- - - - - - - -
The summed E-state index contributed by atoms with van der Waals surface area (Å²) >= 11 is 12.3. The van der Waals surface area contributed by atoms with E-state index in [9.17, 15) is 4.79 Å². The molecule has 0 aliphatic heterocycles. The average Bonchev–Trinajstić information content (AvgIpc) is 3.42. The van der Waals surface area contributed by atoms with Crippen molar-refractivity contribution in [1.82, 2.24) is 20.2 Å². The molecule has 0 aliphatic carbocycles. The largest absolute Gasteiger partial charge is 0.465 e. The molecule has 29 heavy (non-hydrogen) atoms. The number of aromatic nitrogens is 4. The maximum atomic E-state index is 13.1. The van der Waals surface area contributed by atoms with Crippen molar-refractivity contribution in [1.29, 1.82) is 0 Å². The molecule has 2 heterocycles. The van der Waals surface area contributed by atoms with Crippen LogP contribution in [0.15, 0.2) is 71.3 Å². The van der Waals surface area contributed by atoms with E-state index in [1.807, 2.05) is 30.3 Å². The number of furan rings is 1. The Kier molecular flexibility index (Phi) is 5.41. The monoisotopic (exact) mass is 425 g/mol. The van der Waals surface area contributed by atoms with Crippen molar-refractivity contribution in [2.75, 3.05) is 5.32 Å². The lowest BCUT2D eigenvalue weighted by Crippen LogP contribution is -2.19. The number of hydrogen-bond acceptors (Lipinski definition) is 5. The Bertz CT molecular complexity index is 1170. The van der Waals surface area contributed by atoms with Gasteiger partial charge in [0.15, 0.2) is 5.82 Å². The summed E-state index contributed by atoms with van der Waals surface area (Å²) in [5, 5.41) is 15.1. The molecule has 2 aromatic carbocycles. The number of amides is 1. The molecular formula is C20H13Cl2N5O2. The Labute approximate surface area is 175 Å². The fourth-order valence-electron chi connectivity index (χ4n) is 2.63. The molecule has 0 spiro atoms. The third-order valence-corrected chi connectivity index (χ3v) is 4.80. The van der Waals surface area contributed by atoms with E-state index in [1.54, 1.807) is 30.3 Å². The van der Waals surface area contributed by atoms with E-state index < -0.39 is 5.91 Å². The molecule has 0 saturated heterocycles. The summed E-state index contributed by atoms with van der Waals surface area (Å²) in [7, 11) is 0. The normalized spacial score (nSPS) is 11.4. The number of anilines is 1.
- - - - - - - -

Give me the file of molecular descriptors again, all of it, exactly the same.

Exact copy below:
The summed E-state index contributed by atoms with van der Waals surface area (Å²) >= 11 is 12.3. The van der Waals surface area contributed by atoms with E-state index in [9.17, 15) is 4.79 Å². The molecule has 0 aliphatic heterocycles. The average Bonchev–Trinajstić information content (AvgIpc) is 3.42. The van der Waals surface area contributed by atoms with Crippen molar-refractivity contribution in [1.82, 2.24) is 20.2 Å². The molecule has 0 aliphatic carbocycles. The largest absolute Gasteiger partial charge is 0.465 e. The molecule has 29 heavy (non-hydrogen) atoms. The number of aromatic nitrogens is 4. The maximum atomic E-state index is 13.1. The van der Waals surface area contributed by atoms with Crippen molar-refractivity contribution in [1.29, 1.82) is 0 Å². The molecule has 2 heterocycles. The van der Waals surface area contributed by atoms with Crippen LogP contribution in [0.15, 0.2) is 71.3 Å². The van der Waals surface area contributed by atoms with E-state index in [1.807, 2.05) is 30.3 Å². The number of furan rings is 1. The Kier molecular flexibility index (Phi) is 5.41. The monoisotopic (exact) mass is 425 g/mol. The van der Waals surface area contributed by atoms with Crippen molar-refractivity contribution in [2.75, 3.05) is 5.32 Å². The lowest BCUT2D eigenvalue weighted by Crippen LogP contribution is -2.19. The number of hydrogen-bond acceptors (Lipinski definition) is 5. The Bertz CT molecular complexity index is 1170. The van der Waals surface area contributed by atoms with Gasteiger partial charge in [0.15, 0.2) is 5.82 Å². The summed E-state index contributed by atoms with van der Waals surface area (Å²) in [5, 5.41) is 15.1. The molecule has 2 aromatic carbocycles. The number of amides is 1. The molecular formula is C20H13Cl2N5O2. The Labute approximate surface area is 175 Å². The fourth-order valence-electron chi connectivity index (χ4n) is 2.63. The molecule has 0 spiro atoms. The third-order valence-corrected chi connectivity index (χ3v) is 4.80. The van der Waals surface area contributed by atoms with E-state index in [1.54, 1.807) is 30.3 Å². The van der Waals surface area contributed by atoms with E-state index < -0.39 is 5.91 Å². The molecule has 0 saturated heterocycles. The summed E-state index contributed by atoms with van der Waals surface area (Å²) in [7, 11) is 0. The normalized spacial score (nSPS) is 11.4. The number of anilines is 1.